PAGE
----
Fun. Silly. Wrong.

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Getting into an argument with a green, three-foot Jedi with pointy ears is ridiculous.  We go to a Star Wars movie for shoot-em-up special effects, complete with 3D glasses, for good guy vs. bad guy, and weird lizard creatures at the bar.  If there is a message to take away, it is that the Empire can be resisted, and that Vader is more complicated than we thought, and both are worthwhile themes.

The theologian of culture, James K.A.Smith, sees liturgies everywhere, not only in Church, but at the mall, in the parade, and at the movies.  In this spirit, it is valid to call "The Last Jedi" to task, if only a little.  Early in the (too long) movie, Yoda appears to exhort the now-retired and burned-out Luke Skywalker to get back in the game. He reassures him that everything he needs to know of The Force is in his heart already, and he is free to burn the ancient Jedi books.  Really Bad Idea!  For our culture, in its experientialism, does think something like that, but Christianity thinks the opposite. The latter teaches us to interrogate what’s in our heart based on what we hear in our ancient texts called "the Bible."  Only in that way does the name and character of the Force come clear, both in and around us.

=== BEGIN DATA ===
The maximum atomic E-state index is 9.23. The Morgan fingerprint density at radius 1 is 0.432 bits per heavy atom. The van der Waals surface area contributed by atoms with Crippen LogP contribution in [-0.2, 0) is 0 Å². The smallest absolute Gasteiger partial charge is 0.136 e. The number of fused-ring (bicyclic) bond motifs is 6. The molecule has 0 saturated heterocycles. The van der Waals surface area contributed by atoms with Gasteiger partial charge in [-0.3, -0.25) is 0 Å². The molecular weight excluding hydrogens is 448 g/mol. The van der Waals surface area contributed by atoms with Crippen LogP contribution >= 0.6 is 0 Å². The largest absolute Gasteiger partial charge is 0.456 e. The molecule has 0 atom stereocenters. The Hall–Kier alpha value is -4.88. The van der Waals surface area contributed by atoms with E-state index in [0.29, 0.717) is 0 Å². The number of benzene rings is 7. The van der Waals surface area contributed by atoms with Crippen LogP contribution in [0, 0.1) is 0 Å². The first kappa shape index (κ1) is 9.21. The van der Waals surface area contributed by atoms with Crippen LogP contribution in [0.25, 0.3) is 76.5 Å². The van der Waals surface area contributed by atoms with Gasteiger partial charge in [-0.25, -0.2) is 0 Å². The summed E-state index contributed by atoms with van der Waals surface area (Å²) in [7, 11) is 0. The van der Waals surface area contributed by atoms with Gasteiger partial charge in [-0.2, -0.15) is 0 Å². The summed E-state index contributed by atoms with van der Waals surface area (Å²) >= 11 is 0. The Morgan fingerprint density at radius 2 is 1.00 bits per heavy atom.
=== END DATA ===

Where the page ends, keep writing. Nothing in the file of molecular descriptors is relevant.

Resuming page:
And I haven’t spoiled the ending for you really at all…